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Collection Working in Paterson: Occupational Heritage in an Urban Setting


The culture of gender at Watson Machine is almost exclusively male. While women fill some of the firm's professional and support positions, the workshop floor is still a male subculture. One of its most interesting features is the way in which generational identity and ethnicity cut across gender orientations in determining appropriate male worldview and activity. Pin-up photos and girlie magazines are kept at individual work stations, though they are usually concealed within a tool box or behind a pillar. Displayed much more prominently are photographs of workers' children, wives, and families. Lunch breaks reveal other interesting generational differences. For example, many of the older machinists watch the local television news reports and comment upon the almost daily barrage of violent crimes, while middle-aged workers tend to eat with members of their work area or ethnic group. Much of the discussion focuses on recreational activities that are considered to be male-dominated: hunting, fishing, and the like.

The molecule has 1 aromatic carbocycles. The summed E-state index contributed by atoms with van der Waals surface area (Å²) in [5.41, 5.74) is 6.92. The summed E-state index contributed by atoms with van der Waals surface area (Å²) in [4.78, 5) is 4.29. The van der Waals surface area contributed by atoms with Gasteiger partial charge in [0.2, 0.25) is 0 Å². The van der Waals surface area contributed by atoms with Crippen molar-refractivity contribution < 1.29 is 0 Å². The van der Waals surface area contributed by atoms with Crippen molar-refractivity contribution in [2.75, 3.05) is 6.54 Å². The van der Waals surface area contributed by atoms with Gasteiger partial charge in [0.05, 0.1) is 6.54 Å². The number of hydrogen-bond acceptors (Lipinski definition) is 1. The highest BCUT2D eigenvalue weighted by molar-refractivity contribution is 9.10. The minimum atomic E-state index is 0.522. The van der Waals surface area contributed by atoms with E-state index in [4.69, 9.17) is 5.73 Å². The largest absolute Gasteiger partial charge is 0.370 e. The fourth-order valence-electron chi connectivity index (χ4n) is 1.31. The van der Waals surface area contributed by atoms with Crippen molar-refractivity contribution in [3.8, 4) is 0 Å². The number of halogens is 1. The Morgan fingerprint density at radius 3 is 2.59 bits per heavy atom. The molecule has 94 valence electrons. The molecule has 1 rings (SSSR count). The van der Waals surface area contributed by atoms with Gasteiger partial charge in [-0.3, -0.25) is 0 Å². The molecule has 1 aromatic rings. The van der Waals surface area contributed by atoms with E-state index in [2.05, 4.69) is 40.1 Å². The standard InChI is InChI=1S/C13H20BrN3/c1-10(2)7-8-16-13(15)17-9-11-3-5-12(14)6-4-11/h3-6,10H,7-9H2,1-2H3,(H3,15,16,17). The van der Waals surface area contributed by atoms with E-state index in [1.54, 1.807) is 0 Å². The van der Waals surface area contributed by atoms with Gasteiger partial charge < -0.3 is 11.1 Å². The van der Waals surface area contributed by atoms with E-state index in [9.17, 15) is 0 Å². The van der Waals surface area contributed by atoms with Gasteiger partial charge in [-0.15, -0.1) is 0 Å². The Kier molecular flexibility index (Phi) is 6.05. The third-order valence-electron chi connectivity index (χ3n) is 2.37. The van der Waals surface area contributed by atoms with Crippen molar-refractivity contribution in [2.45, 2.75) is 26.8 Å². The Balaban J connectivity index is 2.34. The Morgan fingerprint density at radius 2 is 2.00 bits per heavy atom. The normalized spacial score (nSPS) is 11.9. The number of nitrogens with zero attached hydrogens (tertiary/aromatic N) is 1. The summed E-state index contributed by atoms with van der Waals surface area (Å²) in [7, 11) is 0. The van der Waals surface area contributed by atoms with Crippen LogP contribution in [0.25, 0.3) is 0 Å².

Workers working on machine.
Watson workers buying food at lunch wagon outside of Watson machine.

According to Angelo Basileo, a machinist who worked at Watson Machine for forty years, male-only activities were organized in the past. For example, he describes elaborate male retreats, held in the Catskills, where groups of machinists cooked meals, drank, played cards, and pursued outdoor activities, sometimes with mid- and upper-level management attending and footing the bill. These practices ceased, however, during the seventies and eighties, when Watson Machine was losing its competitive edge and a lot of the old-timers either retired or were forced out of the company.


Angelo Basileo: "We used to have a sort of club. We would all chip and go bowling, just to pass the time."

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